The Stamp Duty holiday has ended so will house prices go up or go down?

Ossie Swaine, Partner and Residential Property Team Leader at Bishop and Sewell.

The phased end of the government’s Stamp Duty holiday from 1 July meant that the maximum saving fell to £2,500 from £15,000 in England. Those that fail to complete by the end of September now risk having to pay up to £12,500 extra to secure their property, and that is why revised offers are already starting all around the country, explains Ossie Swaine, Partner and Residential Property Team Leader, at solicitors Bishop & Sewell.

Estate agents Knight Frank expect that a number of previously accepted offers on properties will be renegotiated. Similarly anyone wanting to buy a property might reasonably expect the seller to lower their asking price – if they want to make a quick sale this summer.

They go on to say that they expect Stamp Duty to continue to distort normal patterns of housing market activity in the second half of this year – more than other years.

Residential property prices had already increased by an average of £10,246 per property over the past 12 months, according to Zoopla’s latest house price index.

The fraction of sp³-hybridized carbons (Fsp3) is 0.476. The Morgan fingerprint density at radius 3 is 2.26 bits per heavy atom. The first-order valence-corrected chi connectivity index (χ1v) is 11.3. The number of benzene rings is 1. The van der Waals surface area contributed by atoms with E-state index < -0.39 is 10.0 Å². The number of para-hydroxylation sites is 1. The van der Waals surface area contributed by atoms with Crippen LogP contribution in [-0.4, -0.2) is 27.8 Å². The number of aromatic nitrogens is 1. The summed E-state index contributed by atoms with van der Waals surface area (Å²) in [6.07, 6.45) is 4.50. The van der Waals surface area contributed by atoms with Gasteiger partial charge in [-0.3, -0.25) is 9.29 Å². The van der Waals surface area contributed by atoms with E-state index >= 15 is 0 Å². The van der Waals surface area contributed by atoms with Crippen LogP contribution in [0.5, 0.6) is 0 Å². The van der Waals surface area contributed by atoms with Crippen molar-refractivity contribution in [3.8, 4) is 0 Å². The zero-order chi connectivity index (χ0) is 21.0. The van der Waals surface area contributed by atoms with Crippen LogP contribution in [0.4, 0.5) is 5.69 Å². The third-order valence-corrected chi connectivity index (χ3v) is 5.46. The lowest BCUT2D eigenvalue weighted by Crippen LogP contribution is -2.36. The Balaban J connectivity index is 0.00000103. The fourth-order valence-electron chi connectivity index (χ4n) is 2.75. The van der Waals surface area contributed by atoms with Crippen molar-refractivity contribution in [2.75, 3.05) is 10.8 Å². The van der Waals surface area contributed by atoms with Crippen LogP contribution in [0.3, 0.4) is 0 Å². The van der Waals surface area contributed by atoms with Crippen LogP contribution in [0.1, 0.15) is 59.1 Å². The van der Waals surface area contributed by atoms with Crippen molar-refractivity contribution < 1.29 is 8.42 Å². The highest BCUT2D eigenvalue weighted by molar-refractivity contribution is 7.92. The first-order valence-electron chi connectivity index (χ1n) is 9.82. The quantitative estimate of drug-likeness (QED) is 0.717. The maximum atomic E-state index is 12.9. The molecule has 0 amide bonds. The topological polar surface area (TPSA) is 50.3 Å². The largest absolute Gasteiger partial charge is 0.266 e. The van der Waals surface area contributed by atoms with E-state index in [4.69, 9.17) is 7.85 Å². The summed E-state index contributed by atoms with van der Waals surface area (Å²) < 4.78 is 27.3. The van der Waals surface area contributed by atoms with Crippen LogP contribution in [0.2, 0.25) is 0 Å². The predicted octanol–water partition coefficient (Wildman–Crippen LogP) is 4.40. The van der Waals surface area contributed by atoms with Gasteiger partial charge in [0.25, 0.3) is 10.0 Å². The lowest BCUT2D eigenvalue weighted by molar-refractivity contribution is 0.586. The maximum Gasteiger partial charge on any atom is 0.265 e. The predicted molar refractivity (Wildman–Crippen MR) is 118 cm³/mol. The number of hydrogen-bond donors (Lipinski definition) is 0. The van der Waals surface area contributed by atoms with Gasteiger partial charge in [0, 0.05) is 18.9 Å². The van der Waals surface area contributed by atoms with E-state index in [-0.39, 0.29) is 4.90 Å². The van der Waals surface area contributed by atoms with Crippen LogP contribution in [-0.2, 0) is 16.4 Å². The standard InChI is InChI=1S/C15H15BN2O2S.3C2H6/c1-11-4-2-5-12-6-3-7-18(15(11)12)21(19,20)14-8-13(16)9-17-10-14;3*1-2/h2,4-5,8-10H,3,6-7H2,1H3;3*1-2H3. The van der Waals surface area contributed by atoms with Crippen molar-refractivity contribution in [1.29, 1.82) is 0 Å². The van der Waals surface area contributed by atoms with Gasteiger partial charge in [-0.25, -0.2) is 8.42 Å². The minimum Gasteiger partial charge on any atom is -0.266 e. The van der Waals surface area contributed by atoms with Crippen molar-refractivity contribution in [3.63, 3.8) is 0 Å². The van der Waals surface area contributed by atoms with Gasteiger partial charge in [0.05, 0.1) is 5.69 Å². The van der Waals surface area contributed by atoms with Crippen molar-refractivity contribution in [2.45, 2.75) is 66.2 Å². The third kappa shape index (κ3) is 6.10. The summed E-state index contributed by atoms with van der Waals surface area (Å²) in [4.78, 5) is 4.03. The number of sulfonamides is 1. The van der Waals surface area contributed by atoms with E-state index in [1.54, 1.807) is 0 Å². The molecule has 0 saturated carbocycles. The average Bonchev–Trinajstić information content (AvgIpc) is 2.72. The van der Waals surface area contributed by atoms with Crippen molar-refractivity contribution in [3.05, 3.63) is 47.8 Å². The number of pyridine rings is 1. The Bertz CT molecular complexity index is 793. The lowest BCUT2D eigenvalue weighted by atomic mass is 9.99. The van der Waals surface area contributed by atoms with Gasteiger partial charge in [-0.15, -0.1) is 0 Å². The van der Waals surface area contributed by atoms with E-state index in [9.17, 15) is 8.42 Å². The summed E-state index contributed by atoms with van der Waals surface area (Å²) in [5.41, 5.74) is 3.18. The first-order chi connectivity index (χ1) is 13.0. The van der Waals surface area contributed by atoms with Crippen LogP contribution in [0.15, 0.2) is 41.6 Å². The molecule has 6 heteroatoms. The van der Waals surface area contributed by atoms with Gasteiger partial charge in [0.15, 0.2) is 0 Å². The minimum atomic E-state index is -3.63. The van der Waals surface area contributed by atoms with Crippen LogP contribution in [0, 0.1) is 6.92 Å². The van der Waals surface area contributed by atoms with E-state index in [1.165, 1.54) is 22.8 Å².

The large hike in prices moved 1.8 million properties into a higher Stamp Duty Land Tax (SDLT) bracket. According to Zoopla’s data UK property prices saw their largest increase in value since October 2016. Demand is still 55% higher than the average recorded in the more “normal market” of 2019.

Quoted here, Rob Gill, managing director of broker Altura Mortgage Finance, says, “The scramble to save up to £15,000 in cold hard cash has, unsurprisingly, injected pure rocket fuel into the market”

Kate Eales, head of regional estate agency at Strutt & Parker, says here: “Time to sell has roughly halved since 2019 despite the Stamp Duty holiday extension coming to an end. In the past, properties that may have taken weeks to go under offer are now taking just days and we are seeing, in some of the hottest markets, properties going to best and final offers.”

In my view while of course while these top performing regions may continue in their growth, they have had historically lower average house prices compared to London, for example.

Despite the Stamp Duty holiday coming to an end, lifestyle changes during the past year are still a driving force in the market. There is no reason to suspect their will be a ‘cliff edge’ fall in prices, it’s just an opportunity to seize the moment, and strike a harder bargain.

Ossie Swaine deals with all aspects of residential conveyancing, including sales, purchases and re-mortgages of freehold and leasehold property. If you would like to discuss any of the points raised in this article, please do get in contact on Tel: +44 (0)20 707 9242 or Email: [email protected]

About Bishop & Sewell LLP
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